Lynn Kurth

Home state: Wisconsin
Why do you think it's important to infuse Great Lakes topics in education?

I feel it is my responsibility to teach my students about the Great Lakes because I consider the Great Lakes to be one of the most important natural resources. I recognize what a valuable resource fresh water is and increasingly will be as the world’s population increases and climate change continues to impact the water quality of the Great Lakes. The students I teach are the folks who are going to make important decisions regarding the future care of the Great Lakes. I cannot be a good teacher or good citizen without addressing the topic of the Great Lakes.

Describe one of your favorite classroom experiences/activities associated with the Great Lakes.

The most recent favorite classroom experience I have involves the shoreline restoration that my students completed on the Prairie River this year. For the past several years, my students have been monitoring the water quality of the river with a Hydrolab on loan from IL/IN Sea Grant. However, this year the experience was expanded to include the study of how shoreline restoration can have a positive impact on water quality. As a result, students learned about aquatic and terrestrial invasives and the impact of climate change on lakes and rivers. Following this, my students spent several days removing the invasive species they found on the shoreline and they built terraces to stop erosion from occurring. I have never seen my students work as hard as they did on this shoreline restoration project. I knew the project was a success when students who were typically not actively engaged in school were asking if they could come and work on the project after school. I really feel like I make a difference in the lives of my students through our water quality work.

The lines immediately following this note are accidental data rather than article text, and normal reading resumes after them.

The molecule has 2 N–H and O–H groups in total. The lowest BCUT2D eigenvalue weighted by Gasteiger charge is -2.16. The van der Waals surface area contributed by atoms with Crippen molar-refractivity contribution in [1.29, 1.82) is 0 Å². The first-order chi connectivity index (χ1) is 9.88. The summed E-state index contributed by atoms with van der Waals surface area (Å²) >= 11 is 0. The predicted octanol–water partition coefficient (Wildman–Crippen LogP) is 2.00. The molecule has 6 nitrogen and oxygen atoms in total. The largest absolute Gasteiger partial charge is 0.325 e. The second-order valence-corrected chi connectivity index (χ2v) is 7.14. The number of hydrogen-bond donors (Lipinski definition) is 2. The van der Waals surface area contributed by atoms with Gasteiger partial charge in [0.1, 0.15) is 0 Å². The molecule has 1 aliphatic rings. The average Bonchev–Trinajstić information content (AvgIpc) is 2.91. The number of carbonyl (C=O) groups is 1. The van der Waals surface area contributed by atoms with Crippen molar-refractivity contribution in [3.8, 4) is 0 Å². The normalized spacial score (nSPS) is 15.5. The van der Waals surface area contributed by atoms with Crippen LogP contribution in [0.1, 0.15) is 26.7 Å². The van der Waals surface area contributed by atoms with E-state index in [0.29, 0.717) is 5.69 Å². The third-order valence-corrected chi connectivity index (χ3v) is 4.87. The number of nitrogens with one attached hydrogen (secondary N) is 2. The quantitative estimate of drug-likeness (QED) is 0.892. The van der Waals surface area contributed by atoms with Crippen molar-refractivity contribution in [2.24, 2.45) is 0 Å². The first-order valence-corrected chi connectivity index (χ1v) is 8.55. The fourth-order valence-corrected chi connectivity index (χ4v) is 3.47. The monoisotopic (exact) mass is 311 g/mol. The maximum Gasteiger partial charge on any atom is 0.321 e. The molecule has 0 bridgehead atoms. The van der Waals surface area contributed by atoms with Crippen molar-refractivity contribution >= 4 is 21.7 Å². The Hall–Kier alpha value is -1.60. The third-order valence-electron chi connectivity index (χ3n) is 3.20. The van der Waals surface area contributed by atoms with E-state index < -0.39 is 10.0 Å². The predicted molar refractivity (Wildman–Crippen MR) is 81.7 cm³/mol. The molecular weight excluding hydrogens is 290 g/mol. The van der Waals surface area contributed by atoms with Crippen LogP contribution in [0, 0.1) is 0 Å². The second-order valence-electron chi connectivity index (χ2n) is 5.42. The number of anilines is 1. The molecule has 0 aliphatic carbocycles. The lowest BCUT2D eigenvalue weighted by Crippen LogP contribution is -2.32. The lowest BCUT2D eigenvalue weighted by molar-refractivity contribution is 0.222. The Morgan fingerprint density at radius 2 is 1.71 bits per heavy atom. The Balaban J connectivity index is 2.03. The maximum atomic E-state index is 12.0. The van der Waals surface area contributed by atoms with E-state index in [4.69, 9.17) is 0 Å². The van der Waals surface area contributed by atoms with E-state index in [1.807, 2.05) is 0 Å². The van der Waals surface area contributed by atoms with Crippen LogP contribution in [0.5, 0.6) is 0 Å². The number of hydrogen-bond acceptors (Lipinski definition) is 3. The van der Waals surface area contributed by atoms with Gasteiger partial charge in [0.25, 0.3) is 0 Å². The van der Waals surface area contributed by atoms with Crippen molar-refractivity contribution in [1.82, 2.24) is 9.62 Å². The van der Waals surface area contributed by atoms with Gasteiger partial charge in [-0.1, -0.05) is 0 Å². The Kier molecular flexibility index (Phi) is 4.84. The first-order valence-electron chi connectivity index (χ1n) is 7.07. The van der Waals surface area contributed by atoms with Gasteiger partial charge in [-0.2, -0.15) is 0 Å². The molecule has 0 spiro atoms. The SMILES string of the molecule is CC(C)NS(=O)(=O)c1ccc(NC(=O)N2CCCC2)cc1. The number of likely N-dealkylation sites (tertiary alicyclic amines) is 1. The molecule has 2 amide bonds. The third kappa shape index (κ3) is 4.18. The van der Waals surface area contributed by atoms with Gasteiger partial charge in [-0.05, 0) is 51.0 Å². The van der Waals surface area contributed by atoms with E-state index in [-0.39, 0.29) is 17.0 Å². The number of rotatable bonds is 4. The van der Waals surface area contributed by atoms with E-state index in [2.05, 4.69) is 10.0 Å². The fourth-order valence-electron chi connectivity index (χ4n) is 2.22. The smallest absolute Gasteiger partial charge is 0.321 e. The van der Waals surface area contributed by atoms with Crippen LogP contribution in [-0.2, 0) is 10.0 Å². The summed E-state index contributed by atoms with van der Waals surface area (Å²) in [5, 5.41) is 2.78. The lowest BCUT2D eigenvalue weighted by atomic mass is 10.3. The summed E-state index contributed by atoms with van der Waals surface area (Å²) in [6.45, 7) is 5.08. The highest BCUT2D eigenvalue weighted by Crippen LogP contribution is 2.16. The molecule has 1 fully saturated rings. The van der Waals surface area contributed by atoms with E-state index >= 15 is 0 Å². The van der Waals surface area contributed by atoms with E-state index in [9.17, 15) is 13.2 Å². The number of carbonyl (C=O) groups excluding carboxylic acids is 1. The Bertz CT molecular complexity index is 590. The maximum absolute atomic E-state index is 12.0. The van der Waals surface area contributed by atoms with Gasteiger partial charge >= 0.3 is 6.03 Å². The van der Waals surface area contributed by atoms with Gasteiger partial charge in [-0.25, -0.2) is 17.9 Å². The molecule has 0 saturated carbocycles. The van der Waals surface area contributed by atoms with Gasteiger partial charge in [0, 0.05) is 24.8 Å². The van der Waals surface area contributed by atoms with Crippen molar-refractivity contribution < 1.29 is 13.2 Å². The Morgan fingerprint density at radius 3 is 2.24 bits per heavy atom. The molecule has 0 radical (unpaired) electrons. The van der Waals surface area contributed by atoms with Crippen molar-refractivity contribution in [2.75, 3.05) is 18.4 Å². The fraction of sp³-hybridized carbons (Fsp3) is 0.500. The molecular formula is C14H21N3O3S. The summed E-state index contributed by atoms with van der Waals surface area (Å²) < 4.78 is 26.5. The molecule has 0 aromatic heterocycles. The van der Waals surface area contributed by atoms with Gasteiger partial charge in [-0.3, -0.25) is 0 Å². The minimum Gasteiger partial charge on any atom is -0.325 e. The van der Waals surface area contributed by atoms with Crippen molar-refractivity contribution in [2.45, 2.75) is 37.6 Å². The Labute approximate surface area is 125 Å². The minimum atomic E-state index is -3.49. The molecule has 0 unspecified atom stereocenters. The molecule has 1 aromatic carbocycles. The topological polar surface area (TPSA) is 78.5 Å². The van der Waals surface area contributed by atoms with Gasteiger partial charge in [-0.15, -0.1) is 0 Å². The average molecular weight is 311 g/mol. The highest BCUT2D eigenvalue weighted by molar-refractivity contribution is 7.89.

What teaching methods do you use to engage students in Great Lakes activities?

I believe that I am an effective teacher when my students are engaged and involved in meaningful learning experiences. For example, the restoration of the river bank was a meaningful experience because it involved something that the students could feel a sense of pride in as the work was being completed and noticed by others in the community.

If relevant, share some examples of how you involved scientist(s) in your teaching.

My students will be sharing their data with a Great Lakes scientist this spring via a Skype session.

Please share some interesting student reflections on ways they have developed a stewardship ethic. Include how they inspired others to make a difference to improve the health of the Great Lakes watershed.

From student surveys:

“We really made a difference when we removed all the invasive species from the riverbank of the Prairie River. I brought my grandma to the park to see the river after we were done and explained to her how our project helped the water quality of the river.”

“I explained to my mom that micro beads get washed into the water and eventually find their way into the river and lakes. My mom won’t buy soap with micro beads in it now.”